In its opinion filed on October 1, 2015, the Supreme Court of the State of Nevada (“Nevada Supreme Court”) held that NRS 41A.035, which limits to $350,000 the amount of noneconomic damages that may be awarded in Nevada medical malpractice cases, is constitutional and applies per incident, regardless of how many plaintiffs, defendants, or claims are involved.
The Nevada Supreme Court therefore overturned the district court, which had erroneously found that the statute was unconstitutional on the basis that it violates a plaintiff’s constitutional right to trial by jury, that the statutory cap applies per plaintiff and per defendant, and that the statute only applies to professional negligence and not to medical malpractice.
NRS 41A.035 provides that “[i]n an action for injury or death against a provider of health care based upon professional negligence, the injured plaintiff may recover noneconomic damages, but the amount of noneconomic damages awarded in such an action must not exceed $350,000.”
NRS 41A.035 Does Not Violate The Right Of Trial By Jury
The Nevada Supreme Court determined that the Nevada cap on noneconomic damages in Nevada medical malpractice cases does not violate the Nevada Constitution, which states, “[t]he right of trial by Jury shall be secured to all and remain inviolate forever.” Nev. Const. art. 1, § 3. The Nevada Supreme Court stated that in order for a statute to violate the right to trial by jury, a statute must make the right practically unavailable – the correct standard for evaluating whether a statute unconstitutionally restricts the right to a jury trial is that the right must not be burdened by the imposition of onerous conditions, restrictions or regulations which would make the right practically unavailable. The Nevada Supreme Court held that NRS 41A.035’s cap does not interfere with the jury’s factual findings because it takes effect only after the jury has made its assessment of damages, and thus, it does not implicate a plaintiff’s right to a jury trial.
NRS 41A.035 Does Not Violate Equal Protection Rights
The Nevada Supreme Court stated that to survive an equal protection challenge, NRS 41A.035 need only be rationally related to a legitimate governmental purpose because the right of malpractice plaintiffs to sue for damages caused by medical professionals does not involve a fundamental constitutional right. The Nevada Supreme Court noted that the argument presented to voters in support of passing NRS 41A.035 was to “stabilize Nevada’s health care crisis and provide protection for both doctors and patients.” The Nevada Supreme Court held that based on this express goal, NRS 41A.035’s aggregate cap on noneconomic damages is rationally related to the legitimate governmental interest of ensuring that adequate and affordable health care is available to Nevada’s citizens by providing a hard cap limiting potential noneconomic damages arising from an incident of malpractice (the statute would seem to provide greater predictability and reduce costs for health-care insurers and, consequently, providers and patients) – “we conclude that NRS 41A.035 does not violate equal protection because the imposition of an aggregate cap on noneconomic damages in medical malpractice actions is rationally related to the legitimate governmental interests of ensuring that adequate and affordable health care is available to Nevada’s citizens.”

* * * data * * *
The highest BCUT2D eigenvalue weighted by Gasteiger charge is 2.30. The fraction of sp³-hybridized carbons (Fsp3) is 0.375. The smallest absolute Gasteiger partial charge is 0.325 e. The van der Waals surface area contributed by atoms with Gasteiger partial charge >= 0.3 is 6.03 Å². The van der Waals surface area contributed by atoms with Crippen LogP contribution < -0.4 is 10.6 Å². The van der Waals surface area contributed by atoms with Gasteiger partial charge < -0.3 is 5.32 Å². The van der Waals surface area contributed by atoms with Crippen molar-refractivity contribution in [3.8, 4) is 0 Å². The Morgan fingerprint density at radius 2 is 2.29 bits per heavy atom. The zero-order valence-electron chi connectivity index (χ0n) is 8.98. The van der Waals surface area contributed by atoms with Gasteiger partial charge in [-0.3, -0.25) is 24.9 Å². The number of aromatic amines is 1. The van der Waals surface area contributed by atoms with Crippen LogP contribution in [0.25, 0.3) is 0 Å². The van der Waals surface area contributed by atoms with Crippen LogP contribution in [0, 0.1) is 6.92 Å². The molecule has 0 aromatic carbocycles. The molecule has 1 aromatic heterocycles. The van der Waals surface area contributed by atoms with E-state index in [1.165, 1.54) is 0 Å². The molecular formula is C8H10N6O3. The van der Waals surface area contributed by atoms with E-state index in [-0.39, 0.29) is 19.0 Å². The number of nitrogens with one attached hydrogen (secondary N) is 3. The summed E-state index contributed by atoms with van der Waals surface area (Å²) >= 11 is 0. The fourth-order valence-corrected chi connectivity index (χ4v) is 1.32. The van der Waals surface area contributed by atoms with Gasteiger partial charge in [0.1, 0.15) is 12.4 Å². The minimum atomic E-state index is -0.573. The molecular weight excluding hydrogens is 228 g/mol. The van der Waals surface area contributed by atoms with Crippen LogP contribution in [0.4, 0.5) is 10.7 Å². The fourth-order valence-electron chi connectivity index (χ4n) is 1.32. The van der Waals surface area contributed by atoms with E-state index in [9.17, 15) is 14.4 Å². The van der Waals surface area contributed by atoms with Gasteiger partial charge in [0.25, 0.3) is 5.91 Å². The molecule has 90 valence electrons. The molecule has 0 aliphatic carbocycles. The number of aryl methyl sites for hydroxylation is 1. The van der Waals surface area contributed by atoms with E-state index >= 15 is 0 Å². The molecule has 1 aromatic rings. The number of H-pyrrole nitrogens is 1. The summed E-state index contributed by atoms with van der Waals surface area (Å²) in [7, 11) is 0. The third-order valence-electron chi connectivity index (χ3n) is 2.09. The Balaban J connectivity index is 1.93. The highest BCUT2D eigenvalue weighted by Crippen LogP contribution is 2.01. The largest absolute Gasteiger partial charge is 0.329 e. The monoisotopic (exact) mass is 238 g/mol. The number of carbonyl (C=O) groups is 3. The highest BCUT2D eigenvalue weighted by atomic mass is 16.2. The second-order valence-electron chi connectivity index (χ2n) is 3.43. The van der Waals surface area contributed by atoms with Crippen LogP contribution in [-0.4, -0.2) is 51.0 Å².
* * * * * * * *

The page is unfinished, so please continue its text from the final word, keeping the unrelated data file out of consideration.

NRS 41A.035 Applies Per Incident, And Not Per Plaintiff, Per Defendant
The Nevada Supreme Court stated that in repealing NRS 41A.031(3)(a), which limited “the noneconomic damages awarded to each plaintiff from each defendant,” the 2004 amendments to NRS Chapter 41A adopted instead NRS 41A.035, which limits “the amount of noneconomic damages awarded in such an action,” and such an alteration suggests that noneconomic damages are restricted to a per-incident basis. The Nevada Supreme Court concluded that the noneconomic damages cap in NRS 41A.035 applies per incident, regardless of how many plaintiffs, defendants, or claims are involved.
NRS 41A.035 Applies To Medical Malpractice
The Nevada Supreme Court stated that NRS 41A.035 applies to professional negligence claims, which by definition of NRS 41A.015 applies to “a provider of health care,” and includes physicians licensed pursuant to NRS Chapters 630 and 633. NRS 41A.017. In construing the statutes in harmony and consistent with what reason and public policy suggest the Nevada Legislature intended, the Nevada Supreme Court concluded that medical malpractice is incorporated into professional negligence, making NRS 41A.035 applicable to medical malpractice actions.
Tam v. Eight Judicial District Circuit, 131 Nev., Advance Opinion 80.
If you may be the victim of medical negligence in Nevada, you should promptly find a Nevada medical malpractice lawyer who may investigate your medical malpractice claim for you and represent you in a medical malpractice case, if appropriate.
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